NEW YORK (Legal Newsline) – The multiple class action lawsuits that were brought against General Motors for its allegedly defective key systems have been transferred to multidistrict litigation court.
The more than 40 lawsuits – which were previously filed in the districts in California, Florida, Illinois, Indiana, Louisiana, Massachusetts, Michigan, New York, Ohio, Oklahoma, Pennsylvania and Texas – have been transferred to the U.S. District Court for the Southern District of New York, according to the transfer order filed June 9.
“The parties have suggested a number of able transferee districts and judges,” the order states. “We have settled upon the Southern District of New York as the most appropriate choice. The Southern District of New York is the site of the bankruptcies of both General Motors and Delphi.”
The Southern District of New York Bankruptcy Court already has been called upon by both General Motors and certain plaintiffs to determine whether the 2009 General Motors bankruptcy Sale Order prohibits plaintiffs’ ignition switch defect lawsuits, according to the order.
“Several judges in this district, including Judge Jesse M. Furman, have heard appeals related to General Motors’ bankruptcy and, therefore, have some familiarity with the common defendant and its prior bankruptcy proceedings,” the order states. “Judge Furman is an experienced transferee judge with the ability to handle these complex proceedings expeditiously.”
A motion for centralization and coordination into MDL was first filed on March 24.
“The common questions of fact and law between the pending overlapping proposed class actions, the efficiencies to be gained through centralized discovery and motion practice and the alleviation of the risk of inconsistent pretrial rulings all favor centralization of these related cases concerning the alleged ignition switch defect…” the motion stated.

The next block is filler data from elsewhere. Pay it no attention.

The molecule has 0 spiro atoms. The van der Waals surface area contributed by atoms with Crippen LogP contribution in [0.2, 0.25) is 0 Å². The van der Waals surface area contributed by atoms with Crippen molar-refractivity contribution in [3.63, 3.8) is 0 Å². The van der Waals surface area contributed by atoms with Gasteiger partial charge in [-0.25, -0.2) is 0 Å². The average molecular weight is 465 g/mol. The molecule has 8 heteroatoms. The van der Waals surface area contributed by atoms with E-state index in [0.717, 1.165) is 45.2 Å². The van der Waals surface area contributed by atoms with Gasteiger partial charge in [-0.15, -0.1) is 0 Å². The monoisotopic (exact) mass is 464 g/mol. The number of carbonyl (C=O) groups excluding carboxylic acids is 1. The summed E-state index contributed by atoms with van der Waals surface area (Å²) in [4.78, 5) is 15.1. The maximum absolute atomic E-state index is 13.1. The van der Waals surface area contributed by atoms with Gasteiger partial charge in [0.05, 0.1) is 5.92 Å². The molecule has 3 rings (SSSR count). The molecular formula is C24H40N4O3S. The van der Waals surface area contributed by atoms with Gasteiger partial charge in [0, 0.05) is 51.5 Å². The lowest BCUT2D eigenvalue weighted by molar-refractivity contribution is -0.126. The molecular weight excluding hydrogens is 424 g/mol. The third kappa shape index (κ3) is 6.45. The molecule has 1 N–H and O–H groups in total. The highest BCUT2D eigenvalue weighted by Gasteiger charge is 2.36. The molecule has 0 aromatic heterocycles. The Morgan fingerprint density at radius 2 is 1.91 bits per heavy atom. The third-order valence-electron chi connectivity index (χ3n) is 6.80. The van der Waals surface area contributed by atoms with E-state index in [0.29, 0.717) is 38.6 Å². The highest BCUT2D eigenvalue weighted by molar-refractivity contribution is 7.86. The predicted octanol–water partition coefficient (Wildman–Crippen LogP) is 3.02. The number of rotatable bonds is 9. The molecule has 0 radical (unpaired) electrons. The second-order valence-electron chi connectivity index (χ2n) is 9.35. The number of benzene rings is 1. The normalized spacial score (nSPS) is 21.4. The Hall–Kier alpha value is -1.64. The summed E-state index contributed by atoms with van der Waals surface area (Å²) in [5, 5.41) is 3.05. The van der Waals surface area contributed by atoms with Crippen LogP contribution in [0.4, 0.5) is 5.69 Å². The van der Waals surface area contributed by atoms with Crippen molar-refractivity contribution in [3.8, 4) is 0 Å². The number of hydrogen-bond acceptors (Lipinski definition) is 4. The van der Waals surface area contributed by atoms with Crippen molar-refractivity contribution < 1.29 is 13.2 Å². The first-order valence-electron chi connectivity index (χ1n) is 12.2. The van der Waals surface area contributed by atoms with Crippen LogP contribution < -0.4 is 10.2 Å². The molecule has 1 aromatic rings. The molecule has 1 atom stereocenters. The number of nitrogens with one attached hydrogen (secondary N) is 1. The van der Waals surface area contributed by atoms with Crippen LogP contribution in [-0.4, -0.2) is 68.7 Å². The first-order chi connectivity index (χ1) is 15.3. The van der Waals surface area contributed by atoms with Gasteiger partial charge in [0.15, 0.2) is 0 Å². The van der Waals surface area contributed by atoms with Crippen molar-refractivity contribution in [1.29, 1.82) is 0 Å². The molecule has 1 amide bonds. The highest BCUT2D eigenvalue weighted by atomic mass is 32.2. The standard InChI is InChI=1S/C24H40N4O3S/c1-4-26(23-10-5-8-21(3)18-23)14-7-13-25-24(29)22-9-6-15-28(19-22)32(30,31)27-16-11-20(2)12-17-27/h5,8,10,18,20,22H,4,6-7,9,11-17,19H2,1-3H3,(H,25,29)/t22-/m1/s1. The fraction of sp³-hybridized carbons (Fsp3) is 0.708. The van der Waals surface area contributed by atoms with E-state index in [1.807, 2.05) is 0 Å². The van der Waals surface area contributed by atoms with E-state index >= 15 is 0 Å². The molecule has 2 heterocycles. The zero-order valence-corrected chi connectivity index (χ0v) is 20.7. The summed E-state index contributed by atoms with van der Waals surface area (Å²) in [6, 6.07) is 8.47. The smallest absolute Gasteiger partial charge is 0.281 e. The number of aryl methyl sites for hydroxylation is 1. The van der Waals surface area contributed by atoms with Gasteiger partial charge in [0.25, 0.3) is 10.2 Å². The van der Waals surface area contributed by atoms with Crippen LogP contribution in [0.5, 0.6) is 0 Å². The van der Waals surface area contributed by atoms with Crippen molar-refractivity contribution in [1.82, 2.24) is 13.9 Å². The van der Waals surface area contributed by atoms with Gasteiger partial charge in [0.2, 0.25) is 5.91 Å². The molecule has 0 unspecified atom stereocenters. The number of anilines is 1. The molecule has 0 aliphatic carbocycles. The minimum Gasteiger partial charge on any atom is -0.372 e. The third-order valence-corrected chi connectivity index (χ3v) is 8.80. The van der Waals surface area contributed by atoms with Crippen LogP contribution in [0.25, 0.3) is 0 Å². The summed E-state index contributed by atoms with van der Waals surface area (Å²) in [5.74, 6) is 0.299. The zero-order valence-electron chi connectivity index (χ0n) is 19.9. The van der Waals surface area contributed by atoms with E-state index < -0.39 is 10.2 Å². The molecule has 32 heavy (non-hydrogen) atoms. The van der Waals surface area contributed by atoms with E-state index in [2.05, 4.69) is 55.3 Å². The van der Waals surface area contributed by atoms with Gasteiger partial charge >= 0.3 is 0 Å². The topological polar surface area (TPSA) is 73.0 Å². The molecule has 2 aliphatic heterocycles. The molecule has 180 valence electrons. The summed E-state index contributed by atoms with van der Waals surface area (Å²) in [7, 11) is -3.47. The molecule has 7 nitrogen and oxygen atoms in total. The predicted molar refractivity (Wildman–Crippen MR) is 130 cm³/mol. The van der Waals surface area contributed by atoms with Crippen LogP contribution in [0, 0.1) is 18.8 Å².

One lawsuit, which was filed in the U.S. District Court for the Northern District of California on March 24 by owners and lease-holders of GM cars, claimed GM concealed the problem for a decade.
The plaintiffs in that case – Galdina Maciel, Daniel Cortex, Cindy Wade, Zachary DeWitt, Roberta Cheraso, Demetrius Smith, Jenee Byrd, Asuhan Leyva, Jim Gresik, Barbara Ellis Steele, Maria Raygoza, Barbara Gray and Michele Bennett – purchased or leased vehicles manufactured by GM, including the 2005-2010 Chevrolet Cobalt, 2006-2007 Chevrolet HHR, 2006-2007 Pontiac Solstice, 2005-2007 Pontiac G5, 2003-2007 Saturn Ion and 2007 Saturn Sky vehicles.
Each of the defective vehicles contains a “uniformly designed ignition switch, which is substantially similar for all of the defective vehicles,” according to the suit.
The plaintiffs, who bought and leased GM’s cars in a number of states, claim the key system on the vehicles is prone to fail during ordinary and foreseeable driving situations.
The plaintiffs claim GM fraudulently concealed material facts regarding the scope and extent of problems with its key system, which has been linked to at least 31 crashes and 13 fatalities nationally.
The suit contends that GM knew its key system posed an “increase[ed] risk of injury or fatality” as far back as 2001 but failed to take proper steps to correct the defects, which could cause certain Chevrolet, Pontiac and Saturn cars to shut down without warning while being driven.
In addition to rendering the cars’ power steering and brakes inoperable, the ignition failures caused the safety airbags to stop functioning, putting drivers at extreme risk in a collision, the plaintiffs claim.
U.S. Judicial Panel on Multidistrict Litigation case number: 2543
From Legal Newsline: Kyla Asbury can be reached at email@example.com.